Abt is supporting ATSDR in all facets of developing toxicological profiles for contaminants found at national priority list sites, including for some priority list chemicals such as 1,2 dichloroethane. This work includes defining search strings, searching various databases for toxicity information, and synthesizing the literature in a comprehensive report. We have implemented systematic reviews for several of the chemicals, for which we have then developed profiles. To implement the reviews, we begin by uploading our search results into DistillerSR and use our custom-made forms to conduct title, abstract, and full text screening. For studies that are included after full text review, data extraction is done, also in Abt-made DistillerSR forms. For select endpoints, risk of bias and confidence assessments are conducted using the RoB tool and ATSDR’s guidelines on confidence assessment. The data evaluations are then integrated into conclusions on the hazard. Through our partnership with ATSDR, we have screened tens of thousands of articles, defined inclusion and exclusion criteria, and created standardized processes and forms that can be tuned to other projects that use systematic review to evaluate chemical hazard.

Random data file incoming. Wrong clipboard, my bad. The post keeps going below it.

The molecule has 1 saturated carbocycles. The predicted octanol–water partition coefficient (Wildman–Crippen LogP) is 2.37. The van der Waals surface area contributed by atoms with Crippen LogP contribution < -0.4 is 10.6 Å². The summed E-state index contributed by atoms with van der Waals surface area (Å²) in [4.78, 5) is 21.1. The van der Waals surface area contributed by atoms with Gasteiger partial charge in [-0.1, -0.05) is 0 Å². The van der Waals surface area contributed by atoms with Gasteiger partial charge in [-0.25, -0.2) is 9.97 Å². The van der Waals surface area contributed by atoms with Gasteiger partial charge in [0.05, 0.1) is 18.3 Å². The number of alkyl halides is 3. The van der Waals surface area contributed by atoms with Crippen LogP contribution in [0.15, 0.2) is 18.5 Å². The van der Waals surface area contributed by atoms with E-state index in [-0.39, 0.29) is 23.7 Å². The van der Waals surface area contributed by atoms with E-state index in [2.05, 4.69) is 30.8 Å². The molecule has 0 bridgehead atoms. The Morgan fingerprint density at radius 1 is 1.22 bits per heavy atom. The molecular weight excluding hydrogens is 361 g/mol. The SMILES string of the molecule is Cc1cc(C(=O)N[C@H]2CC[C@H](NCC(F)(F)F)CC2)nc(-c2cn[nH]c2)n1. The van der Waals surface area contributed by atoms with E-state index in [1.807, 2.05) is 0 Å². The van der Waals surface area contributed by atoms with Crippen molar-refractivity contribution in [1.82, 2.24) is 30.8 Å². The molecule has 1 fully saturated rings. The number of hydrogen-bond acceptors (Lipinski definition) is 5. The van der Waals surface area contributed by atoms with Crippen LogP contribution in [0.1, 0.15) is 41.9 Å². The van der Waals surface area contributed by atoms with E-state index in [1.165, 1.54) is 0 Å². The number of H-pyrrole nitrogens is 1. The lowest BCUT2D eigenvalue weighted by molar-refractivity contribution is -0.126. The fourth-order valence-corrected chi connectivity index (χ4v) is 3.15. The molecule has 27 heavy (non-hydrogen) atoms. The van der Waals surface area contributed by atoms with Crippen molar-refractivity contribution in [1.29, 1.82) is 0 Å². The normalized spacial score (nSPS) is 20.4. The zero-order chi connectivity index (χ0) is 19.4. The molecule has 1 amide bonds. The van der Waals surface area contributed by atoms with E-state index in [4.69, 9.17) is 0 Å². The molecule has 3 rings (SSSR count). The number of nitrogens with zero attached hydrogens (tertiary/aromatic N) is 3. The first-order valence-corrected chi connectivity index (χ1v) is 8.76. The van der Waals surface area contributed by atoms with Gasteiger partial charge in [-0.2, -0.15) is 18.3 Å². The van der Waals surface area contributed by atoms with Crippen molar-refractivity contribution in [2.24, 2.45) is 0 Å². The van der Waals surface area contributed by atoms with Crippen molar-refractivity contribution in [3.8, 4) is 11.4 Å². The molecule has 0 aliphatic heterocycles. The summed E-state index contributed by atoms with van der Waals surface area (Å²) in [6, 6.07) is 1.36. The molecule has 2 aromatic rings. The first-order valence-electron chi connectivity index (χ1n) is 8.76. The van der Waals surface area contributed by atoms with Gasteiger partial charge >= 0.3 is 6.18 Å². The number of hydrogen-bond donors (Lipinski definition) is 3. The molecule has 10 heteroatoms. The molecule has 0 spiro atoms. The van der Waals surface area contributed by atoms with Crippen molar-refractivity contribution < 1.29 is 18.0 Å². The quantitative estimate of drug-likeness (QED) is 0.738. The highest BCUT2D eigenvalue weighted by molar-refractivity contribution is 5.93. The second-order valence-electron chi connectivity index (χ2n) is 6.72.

Abt helped OSHA conduct a systematic review to determine the effect of infection control measures on transmission of diseases (e.g., influenza, meningitis) among healthcare workers and patients in healthcare settings. First, we formulated population, intervention, comparison, and outcome (PICO) statements to help guide the searches. To reflect the two populations of interest, we conducted a tiered search approach: in tier 1 we focused on healthcare workers and in tier 2 we focused on patients. We developed inclusion and exclusion criteria relating to each population studied, outcomes measured, the setting of transmission, the intervention used, the time period of publication, and the language of publication. We then created search terms based on the available and relevant Medical Subject Heading (MeSH) terms in the PubMed database. Each study identified underwent title and abstract screening by two independent reviewers. Data was extracted from these studies to inform a report supporting proposed OSHA regulations on infection control measures.